Linda LeVier: Recently, our Laughter Yoga session was filmed for the local NBC TV News. After the reporter interviewed me about my heart health story he said, Linda thinks of Laughter Yoga as medicine.
In 2004 I had quintuple bypass surgery. My body rebelled; all the bypasses hyper-clotted; seven stents were inserted and 3 years later I received a heart transplant. Congestive heart failure was the diagnosis when I left the hospital the first time.
I followed a heart healthy diet, exercised and took my pills. I soon realized that I needed something more. Even though 9 weeks in the ICU were medically scary with no guarantee that I would be up and around again, I have wonderful memories of funny incidences that took place. The medical staff quickly picked up on my silly side. Whenever I made the least bit of improvement, we celebrated and laughed!
During the years just before the transplant I found out about Laughter Yoga. I was quickly addicted to the weekly sessions on a bluff overlooking the ocean. Yes, my heart was continuing to weaken, but the rest of my body and my soul were thriving!
After the transplant I became a Laughter Yoga leader. It was time for me to give back to the Universe for my second chance at life. Meeting Dr. Kataria in Chicago for my LY Teacher Training was such a thrill. Now, I spread the importance of getting more laughter in the lives of anyone who will listen to me.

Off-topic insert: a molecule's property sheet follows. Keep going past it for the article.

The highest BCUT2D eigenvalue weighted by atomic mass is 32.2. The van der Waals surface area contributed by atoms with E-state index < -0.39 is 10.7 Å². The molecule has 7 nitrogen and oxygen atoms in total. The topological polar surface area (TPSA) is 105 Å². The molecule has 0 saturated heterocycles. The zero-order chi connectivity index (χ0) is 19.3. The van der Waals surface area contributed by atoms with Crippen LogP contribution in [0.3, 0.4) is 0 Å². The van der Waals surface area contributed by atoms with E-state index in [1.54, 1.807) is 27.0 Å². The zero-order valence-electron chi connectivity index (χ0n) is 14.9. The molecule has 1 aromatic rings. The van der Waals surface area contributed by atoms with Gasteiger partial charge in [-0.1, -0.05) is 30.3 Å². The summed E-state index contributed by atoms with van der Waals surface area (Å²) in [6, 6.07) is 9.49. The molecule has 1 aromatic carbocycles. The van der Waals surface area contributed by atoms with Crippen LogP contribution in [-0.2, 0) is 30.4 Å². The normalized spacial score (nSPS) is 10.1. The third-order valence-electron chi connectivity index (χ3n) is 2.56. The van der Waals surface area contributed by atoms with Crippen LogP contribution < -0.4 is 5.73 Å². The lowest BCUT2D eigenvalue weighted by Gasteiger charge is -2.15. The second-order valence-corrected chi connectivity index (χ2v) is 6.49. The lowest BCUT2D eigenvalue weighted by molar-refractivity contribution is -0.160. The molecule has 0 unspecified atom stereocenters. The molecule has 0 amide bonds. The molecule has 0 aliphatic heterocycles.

In May of 2011, I was in need of cataract surgery for both of my eyes. As I was preparing for the first surgery date I had no idea that I was going to be spreading my belief that laughing is an amazing stress releaser.
As you might imagine given my medical history, when I was sitting in the pre-op cubicle I got emotional and shed some tears. The nurse asked if I was all right. I replied, I will be. When the anesthesiologist arrived pleasant remarks were exchanged, except that I was told that I would not be put out during the surgery. The surgeon came in. I said, I heard that I will be kept awake during the procedure. May I talk? May I laugh? Yes he said. I giggled as I added, You dont know how big I laugh!
Mission accomplished. The tension was now softened for all of us. As I was walking to the OR I said that I work with Laughter Yoga, a system in which I laugh on purpose, without the need for jokes.
As I was getting on the table someone asked me what I meant about laughing without jokes. At that point I used a phony professor tone and proceeded to give a mock lecture about the doctor from India who founded Laughter Yoga in 1995. The last thing I remember was loudly going, Ho Ho, Ha Ha Ha!
Im pretty sure that they sedated me a bit more than planned just to shut me up! (After reading that sentence, my doctor disagreed, writing we never sedate patients more if they talk a lot!)
Back in the post-op room the atmosphere was lighter than before the surgery. I left in high spirits.
At the post-op appointment the next day, the doctor entered with a big smile. You certainly entertained us yesterday. We learned a lot about laughing! Did I really talk and laugh all through the procedure? I asked. He answered with, Just about!